On Sunday the Remedies Directive (2007/66/EC) was implemented in UK legislation. In England, Wales and Northern Ireland, the Office of Government Commerce (OGC) had drafted ‘The Public Contracts (Amendment) Regulations 2009’ (SI 2009/2992). While in Scotland the Scottish Procurement Directorate (SPD) had drafted The Public Contracts and Utilities Contracts (Scotland) Amendment Regulations 2009 (SSI 2009/428). Although both sets of regulations are implementing the same European Directive there are some significant differences in the detail, although in this article I’ll only concentrate on the main effects.
Why are the regulations being amended?
Firstly, as a member of the European Union the UK has an obligation to implement directives in national legislation within the transitional period set out when the directive is first published. Directive 2007/66 was published in December 2007 and member states were given 2 years to implement it at a national level. The directive has three main objectives, as follows:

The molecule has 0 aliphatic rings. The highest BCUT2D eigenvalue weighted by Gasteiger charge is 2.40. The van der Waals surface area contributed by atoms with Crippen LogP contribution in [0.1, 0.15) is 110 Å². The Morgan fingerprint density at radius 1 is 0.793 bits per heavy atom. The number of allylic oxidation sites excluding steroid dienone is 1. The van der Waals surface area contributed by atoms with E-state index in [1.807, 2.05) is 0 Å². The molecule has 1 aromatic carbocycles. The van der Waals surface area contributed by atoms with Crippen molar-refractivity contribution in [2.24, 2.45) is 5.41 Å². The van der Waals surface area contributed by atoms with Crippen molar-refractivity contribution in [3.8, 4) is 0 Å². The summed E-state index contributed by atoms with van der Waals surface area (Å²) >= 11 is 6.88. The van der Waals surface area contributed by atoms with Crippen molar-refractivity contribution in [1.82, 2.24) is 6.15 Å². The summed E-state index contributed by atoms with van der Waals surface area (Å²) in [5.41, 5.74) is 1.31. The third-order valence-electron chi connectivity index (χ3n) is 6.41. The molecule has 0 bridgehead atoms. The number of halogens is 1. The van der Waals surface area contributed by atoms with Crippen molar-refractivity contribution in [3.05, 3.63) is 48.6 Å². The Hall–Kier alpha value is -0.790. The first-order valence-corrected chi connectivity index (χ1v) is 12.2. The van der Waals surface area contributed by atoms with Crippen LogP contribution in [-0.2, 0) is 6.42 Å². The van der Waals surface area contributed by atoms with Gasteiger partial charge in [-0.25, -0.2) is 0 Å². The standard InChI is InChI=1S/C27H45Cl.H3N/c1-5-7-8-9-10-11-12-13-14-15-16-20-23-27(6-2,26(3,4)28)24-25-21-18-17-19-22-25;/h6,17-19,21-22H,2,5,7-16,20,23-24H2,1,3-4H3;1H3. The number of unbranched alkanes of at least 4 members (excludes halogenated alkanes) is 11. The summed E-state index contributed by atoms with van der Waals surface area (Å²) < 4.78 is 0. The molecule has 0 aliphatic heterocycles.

- Strengthen the review procedures
- Harmonise the standstill period across Europe
- Introduce new remedies, e.g. ineffectiveness (cancellation of the contract) for the most serious breaches
The new Regulations will take effect for any new procurement that starts after 20th December 2009, e.g. any contract advertised in the Official Journal after this date will be covered by the new Regulations. Importantly for framework agreements that were commenced before 20th December, any call-off contracts that are entered into will not be covered by the new rules. As a framework can have a maximum life of 4 years, some contracts may not be covered until December 2013.
Changes to the standstill period
The standstill period is the time that must be allowed between a purchaser informing all candidates of their decision and the point at which they enter into a contract with the successful bidder. This period is to allow ‘unsuccessful’ candidates to challenge the decision if they feel that a mistake has been made in the evaluation process.